Two baseball games were scheduled to be played in the baseball diamond. The stands and space around the playing were well-filled for the Clippers versus Primroses games in the morning, as well as for the second game in the afternoon when the Clippers played again, an exhibition tilt for a visiting team.
In the afternoon, the Thirteenth Battalion Band led two uniformed societies, The Royal Scarlet Knights and the Knights of Sherwood Forest into Dundurn Park where an exhibition drill of fancy marching manoeuvres was put on for the entertainment of the assembled crowd.
By late afternoon and during the early part of the evening, Dundurn Park had been for the most part vacated, but as the sun began to set, it was filled once again:
“By 8:30, grandstand and grounds were once more filled to overflowing. The electric lights were in full blast, though they were put out while the fireworks were being set off. The fireworks were all arranged to face the grandstand, and people who chose that vantage point to sit in, had an excellent view of the magnificent display.
“The effects were novel and ingenious and the colors artistically blended. The bombardment of Alexandria was about the most elaborate set piece of the evening, and brought a prolonged round of applause from the people whose upturned faces looked very peculiar from the effects of the variegated lights.”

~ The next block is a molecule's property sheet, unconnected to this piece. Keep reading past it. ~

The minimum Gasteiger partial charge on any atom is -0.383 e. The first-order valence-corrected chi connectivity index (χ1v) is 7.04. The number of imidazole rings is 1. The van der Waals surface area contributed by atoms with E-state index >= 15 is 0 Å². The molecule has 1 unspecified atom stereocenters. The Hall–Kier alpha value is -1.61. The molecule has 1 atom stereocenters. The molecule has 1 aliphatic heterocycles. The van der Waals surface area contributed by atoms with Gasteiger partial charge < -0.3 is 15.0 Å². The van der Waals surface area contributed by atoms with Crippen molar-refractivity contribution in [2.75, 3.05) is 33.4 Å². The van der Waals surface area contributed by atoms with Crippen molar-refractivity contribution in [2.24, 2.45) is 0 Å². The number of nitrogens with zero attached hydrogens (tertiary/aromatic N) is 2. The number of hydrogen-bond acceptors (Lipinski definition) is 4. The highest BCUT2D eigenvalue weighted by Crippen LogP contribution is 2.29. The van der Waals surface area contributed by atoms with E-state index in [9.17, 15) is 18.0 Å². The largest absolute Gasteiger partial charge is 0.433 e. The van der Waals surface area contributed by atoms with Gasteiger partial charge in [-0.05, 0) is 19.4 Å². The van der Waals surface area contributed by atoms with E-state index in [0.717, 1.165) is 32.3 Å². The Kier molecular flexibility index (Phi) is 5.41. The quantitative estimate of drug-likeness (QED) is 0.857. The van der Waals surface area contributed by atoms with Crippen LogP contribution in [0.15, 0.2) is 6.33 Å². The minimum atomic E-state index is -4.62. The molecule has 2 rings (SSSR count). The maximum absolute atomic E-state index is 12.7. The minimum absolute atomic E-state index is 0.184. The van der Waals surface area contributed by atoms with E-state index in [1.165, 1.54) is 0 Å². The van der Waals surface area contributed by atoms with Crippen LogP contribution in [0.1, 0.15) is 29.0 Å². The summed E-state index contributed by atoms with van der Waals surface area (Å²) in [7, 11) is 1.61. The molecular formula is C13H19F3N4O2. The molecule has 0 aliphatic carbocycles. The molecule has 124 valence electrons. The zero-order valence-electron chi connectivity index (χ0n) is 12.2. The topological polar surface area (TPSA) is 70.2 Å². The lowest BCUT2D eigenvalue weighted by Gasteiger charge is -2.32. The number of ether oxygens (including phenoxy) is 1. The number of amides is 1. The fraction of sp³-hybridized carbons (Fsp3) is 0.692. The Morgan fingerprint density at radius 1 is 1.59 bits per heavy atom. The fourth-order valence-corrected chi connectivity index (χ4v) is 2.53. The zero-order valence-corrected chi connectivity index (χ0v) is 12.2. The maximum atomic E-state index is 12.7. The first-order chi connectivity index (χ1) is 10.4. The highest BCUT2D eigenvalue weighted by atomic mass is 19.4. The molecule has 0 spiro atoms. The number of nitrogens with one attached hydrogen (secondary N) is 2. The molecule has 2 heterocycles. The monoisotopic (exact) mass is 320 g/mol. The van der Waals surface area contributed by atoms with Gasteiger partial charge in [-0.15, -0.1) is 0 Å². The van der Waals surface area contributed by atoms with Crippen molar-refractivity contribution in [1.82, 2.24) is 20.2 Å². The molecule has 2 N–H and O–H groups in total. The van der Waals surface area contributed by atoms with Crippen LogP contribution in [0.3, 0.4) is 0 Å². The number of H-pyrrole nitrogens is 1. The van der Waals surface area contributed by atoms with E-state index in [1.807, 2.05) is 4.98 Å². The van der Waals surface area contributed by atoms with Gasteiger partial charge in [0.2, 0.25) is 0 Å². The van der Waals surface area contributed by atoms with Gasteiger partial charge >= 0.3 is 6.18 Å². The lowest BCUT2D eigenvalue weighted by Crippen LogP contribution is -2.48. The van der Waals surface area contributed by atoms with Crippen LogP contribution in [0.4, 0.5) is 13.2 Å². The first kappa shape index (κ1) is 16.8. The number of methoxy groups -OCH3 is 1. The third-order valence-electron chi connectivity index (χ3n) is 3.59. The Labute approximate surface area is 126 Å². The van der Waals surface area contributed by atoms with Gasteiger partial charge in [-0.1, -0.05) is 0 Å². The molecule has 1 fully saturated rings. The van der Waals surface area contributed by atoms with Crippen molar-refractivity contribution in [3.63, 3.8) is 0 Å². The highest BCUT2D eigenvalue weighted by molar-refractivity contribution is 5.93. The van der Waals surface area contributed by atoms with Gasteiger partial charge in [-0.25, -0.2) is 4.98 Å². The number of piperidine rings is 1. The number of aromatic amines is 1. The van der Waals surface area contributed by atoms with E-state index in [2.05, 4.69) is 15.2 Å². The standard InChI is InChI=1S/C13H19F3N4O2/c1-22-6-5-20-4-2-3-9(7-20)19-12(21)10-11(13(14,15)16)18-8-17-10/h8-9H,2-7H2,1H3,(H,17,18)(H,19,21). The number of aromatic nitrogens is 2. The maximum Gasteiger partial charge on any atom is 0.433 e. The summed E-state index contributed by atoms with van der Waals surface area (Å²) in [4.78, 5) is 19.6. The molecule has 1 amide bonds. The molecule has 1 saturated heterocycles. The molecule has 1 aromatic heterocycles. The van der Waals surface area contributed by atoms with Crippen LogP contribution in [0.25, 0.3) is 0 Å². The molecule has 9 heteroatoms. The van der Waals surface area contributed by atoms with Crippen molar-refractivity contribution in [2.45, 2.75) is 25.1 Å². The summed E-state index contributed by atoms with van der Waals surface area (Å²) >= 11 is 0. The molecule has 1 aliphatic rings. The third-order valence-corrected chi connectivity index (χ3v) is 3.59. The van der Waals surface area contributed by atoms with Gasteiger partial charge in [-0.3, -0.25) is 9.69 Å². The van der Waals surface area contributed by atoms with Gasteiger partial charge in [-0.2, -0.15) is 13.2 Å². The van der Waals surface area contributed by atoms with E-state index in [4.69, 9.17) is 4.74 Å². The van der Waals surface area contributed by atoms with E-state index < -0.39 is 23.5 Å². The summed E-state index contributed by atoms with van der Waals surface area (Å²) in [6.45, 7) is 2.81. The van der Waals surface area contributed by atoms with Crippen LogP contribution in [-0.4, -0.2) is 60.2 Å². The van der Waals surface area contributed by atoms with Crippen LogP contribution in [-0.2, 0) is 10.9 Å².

In another part of the park, a dancing platform had been set up, and, to the music of the Thirteenth String Band, scores of couple “tripped the light fantastic until their feet ached.”1
One visitor to the park used the occasion to raise some money using his musical talents. A blind gentleman with a violin and extraordinary vocal powers attracted much attention and he was the recipient of a harvest of pennies in return for his efforts.
On the dot of 10 p.m., the band played God Save the Queen, a signal that it was time for all to leave the park. In total, well over 12,000 people had paid to enter Dundurn Park that July 1 holiday.
While most went home, the Spectator reporter, mellowed somewhat from the cigars and the beer he had enjoyed, headed to the office to write up his story on Hamilton national holiday celebrations of 1885 for the following day’s morning edition.